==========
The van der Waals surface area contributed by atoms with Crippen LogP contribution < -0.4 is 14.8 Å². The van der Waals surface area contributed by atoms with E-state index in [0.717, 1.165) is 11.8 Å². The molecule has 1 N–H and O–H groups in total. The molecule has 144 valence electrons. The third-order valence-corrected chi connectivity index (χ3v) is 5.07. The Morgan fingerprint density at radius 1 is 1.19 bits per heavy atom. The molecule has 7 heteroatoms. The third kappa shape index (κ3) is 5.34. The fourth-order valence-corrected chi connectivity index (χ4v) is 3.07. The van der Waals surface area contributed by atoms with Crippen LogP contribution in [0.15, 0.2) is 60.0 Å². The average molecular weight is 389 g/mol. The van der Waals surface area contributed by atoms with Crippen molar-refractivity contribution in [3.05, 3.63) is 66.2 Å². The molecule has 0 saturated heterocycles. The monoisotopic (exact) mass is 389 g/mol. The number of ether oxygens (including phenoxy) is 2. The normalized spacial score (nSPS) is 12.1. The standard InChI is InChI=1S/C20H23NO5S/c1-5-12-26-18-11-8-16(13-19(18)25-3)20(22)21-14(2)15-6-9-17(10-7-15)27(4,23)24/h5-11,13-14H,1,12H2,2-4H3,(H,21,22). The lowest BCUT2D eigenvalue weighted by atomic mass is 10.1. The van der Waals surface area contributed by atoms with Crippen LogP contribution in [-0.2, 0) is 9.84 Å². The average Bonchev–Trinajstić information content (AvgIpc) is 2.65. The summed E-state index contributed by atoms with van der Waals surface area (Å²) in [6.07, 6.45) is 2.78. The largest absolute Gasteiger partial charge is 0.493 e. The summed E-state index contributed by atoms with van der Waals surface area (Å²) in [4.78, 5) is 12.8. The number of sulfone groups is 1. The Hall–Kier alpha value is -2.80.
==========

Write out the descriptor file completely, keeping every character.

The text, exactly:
The van der Waals surface area contributed by atoms with Crippen LogP contribution < -0.4 is 14.8 Å². The van der Waals surface area contributed by atoms with E-state index in [0.717, 1.165) is 11.8 Å². The molecule has 1 N–H and O–H groups in total. The molecule has 144 valence electrons. The third-order valence-corrected chi connectivity index (χ3v) is 5.07. The Morgan fingerprint density at radius 1 is 1.19 bits per heavy atom. The molecule has 7 heteroatoms. The third kappa shape index (κ3) is 5.34. The fourth-order valence-corrected chi connectivity index (χ4v) is 3.07. The van der Waals surface area contributed by atoms with Crippen LogP contribution in [0.15, 0.2) is 60.0 Å². The average molecular weight is 389 g/mol. The van der Waals surface area contributed by atoms with Crippen molar-refractivity contribution in [3.05, 3.63) is 66.2 Å². The molecule has 0 saturated heterocycles. The monoisotopic (exact) mass is 389 g/mol. The number of ether oxygens (including phenoxy) is 2. The normalized spacial score (nSPS) is 12.1. The standard InChI is InChI=1S/C20H23NO5S/c1-5-12-26-18-11-8-16(13-19(18)25-3)20(22)21-14(2)15-6-9-17(10-7-15)27(4,23)24/h5-11,13-14H,1,12H2,2-4H3,(H,21,22). The lowest BCUT2D eigenvalue weighted by atomic mass is 10.1. The van der Waals surface area contributed by atoms with Crippen LogP contribution in [-0.2, 0) is 9.84 Å². The average Bonchev–Trinajstić information content (AvgIpc) is 2.65. The summed E-state index contributed by atoms with van der Waals surface area (Å²) in [6.07, 6.45) is 2.78. The largest absolute Gasteiger partial charge is 0.493 e. The summed E-state index contributed by atoms with van der Waals surface area (Å²) in [4.78, 5) is 12.8. The number of sulfone groups is 1. The Hall–Kier alpha value is -2.80.